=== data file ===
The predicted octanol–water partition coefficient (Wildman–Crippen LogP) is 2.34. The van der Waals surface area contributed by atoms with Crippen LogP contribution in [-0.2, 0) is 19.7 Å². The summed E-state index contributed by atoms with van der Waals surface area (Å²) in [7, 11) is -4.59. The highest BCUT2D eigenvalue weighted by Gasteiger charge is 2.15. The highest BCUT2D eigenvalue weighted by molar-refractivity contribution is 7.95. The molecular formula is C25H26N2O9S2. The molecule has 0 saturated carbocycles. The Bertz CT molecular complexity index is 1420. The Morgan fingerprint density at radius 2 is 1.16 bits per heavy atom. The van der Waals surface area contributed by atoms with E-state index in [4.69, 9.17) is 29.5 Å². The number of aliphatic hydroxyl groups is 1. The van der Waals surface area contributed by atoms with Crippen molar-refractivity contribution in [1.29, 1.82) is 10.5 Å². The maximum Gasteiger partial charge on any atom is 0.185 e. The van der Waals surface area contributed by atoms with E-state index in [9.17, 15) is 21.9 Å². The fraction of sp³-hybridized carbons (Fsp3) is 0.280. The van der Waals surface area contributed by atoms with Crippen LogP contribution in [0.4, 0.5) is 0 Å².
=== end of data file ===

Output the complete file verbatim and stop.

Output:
The predicted octanol–water partition coefficient (Wildman–Crippen LogP) is 2.34. The van der Waals surface area contributed by atoms with Crippen LogP contribution in [-0.2, 0) is 19.7 Å². The summed E-state index contributed by atoms with van der Waals surface area (Å²) in [7, 11) is -4.59. The highest BCUT2D eigenvalue weighted by Gasteiger charge is 2.15. The highest BCUT2D eigenvalue weighted by molar-refractivity contribution is 7.95. The molecular formula is C25H26N2O9S2. The molecule has 0 saturated carbocycles. The Bertz CT molecular complexity index is 1420. The Morgan fingerprint density at radius 2 is 1.16 bits per heavy atom. The van der Waals surface area contributed by atoms with E-state index in [4.69, 9.17) is 29.5 Å². The number of aliphatic hydroxyl groups is 1. The van der Waals surface area contributed by atoms with Crippen molar-refractivity contribution in [1.29, 1.82) is 10.5 Å². The maximum Gasteiger partial charge on any atom is 0.185 e. The van der Waals surface area contributed by atoms with E-state index in [9.17, 15) is 21.9 Å². The fraction of sp³-hybridized carbons (Fsp3) is 0.280. The van der Waals surface area contributed by atoms with Crippen LogP contribution in [0.4, 0.5) is 0 Å².